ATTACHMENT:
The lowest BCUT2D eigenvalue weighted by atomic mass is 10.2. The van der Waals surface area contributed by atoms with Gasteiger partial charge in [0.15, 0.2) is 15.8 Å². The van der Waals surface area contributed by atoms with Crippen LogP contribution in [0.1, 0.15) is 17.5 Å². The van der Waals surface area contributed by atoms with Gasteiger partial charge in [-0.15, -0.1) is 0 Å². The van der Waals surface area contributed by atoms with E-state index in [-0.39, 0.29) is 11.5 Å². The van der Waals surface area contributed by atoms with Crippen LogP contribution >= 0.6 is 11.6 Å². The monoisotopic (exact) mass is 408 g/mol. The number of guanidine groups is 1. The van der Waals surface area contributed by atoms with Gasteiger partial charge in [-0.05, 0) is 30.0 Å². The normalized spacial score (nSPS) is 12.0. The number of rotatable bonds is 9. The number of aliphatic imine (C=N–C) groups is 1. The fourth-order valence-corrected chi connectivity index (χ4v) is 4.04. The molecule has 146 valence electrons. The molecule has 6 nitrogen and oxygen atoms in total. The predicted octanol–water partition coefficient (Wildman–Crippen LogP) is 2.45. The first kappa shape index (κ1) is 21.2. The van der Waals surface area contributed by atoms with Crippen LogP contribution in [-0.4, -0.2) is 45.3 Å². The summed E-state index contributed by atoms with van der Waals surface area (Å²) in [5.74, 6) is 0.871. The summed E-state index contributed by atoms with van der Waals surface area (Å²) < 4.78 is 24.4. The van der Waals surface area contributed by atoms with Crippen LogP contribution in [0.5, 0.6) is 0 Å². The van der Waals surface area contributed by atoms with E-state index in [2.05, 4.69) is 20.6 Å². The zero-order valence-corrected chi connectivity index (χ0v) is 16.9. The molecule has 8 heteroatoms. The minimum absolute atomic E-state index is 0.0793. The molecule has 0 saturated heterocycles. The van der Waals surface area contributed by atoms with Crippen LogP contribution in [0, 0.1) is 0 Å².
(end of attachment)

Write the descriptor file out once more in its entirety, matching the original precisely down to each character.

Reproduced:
The lowest BCUT2D eigenvalue weighted by atomic mass is 10.2. The van der Waals surface area contributed by atoms with Gasteiger partial charge in [0.15, 0.2) is 15.8 Å². The van der Waals surface area contributed by atoms with Crippen LogP contribution in [0.1, 0.15) is 17.5 Å². The van der Waals surface area contributed by atoms with Gasteiger partial charge in [-0.15, -0.1) is 0 Å². The van der Waals surface area contributed by atoms with E-state index in [-0.39, 0.29) is 11.5 Å². The van der Waals surface area contributed by atoms with Crippen LogP contribution >= 0.6 is 11.6 Å². The monoisotopic (exact) mass is 408 g/mol. The number of guanidine groups is 1. The van der Waals surface area contributed by atoms with Gasteiger partial charge in [-0.05, 0) is 30.0 Å². The normalized spacial score (nSPS) is 12.0. The number of rotatable bonds is 9. The number of aliphatic imine (C=N–C) groups is 1. The fourth-order valence-corrected chi connectivity index (χ4v) is 4.04. The molecule has 146 valence electrons. The molecule has 6 nitrogen and oxygen atoms in total. The predicted octanol–water partition coefficient (Wildman–Crippen LogP) is 2.45. The first kappa shape index (κ1) is 21.2. The van der Waals surface area contributed by atoms with Crippen LogP contribution in [-0.4, -0.2) is 45.3 Å². The summed E-state index contributed by atoms with van der Waals surface area (Å²) in [5.74, 6) is 0.871. The summed E-state index contributed by atoms with van der Waals surface area (Å²) < 4.78 is 24.4. The van der Waals surface area contributed by atoms with Crippen LogP contribution in [0.5, 0.6) is 0 Å². The van der Waals surface area contributed by atoms with E-state index in [2.05, 4.69) is 20.6 Å². The zero-order valence-corrected chi connectivity index (χ0v) is 16.9. The molecule has 8 heteroatoms. The minimum absolute atomic E-state index is 0.0793. The molecule has 0 saturated heterocycles. The van der Waals surface area contributed by atoms with Crippen LogP contribution in [0, 0.1) is 0 Å².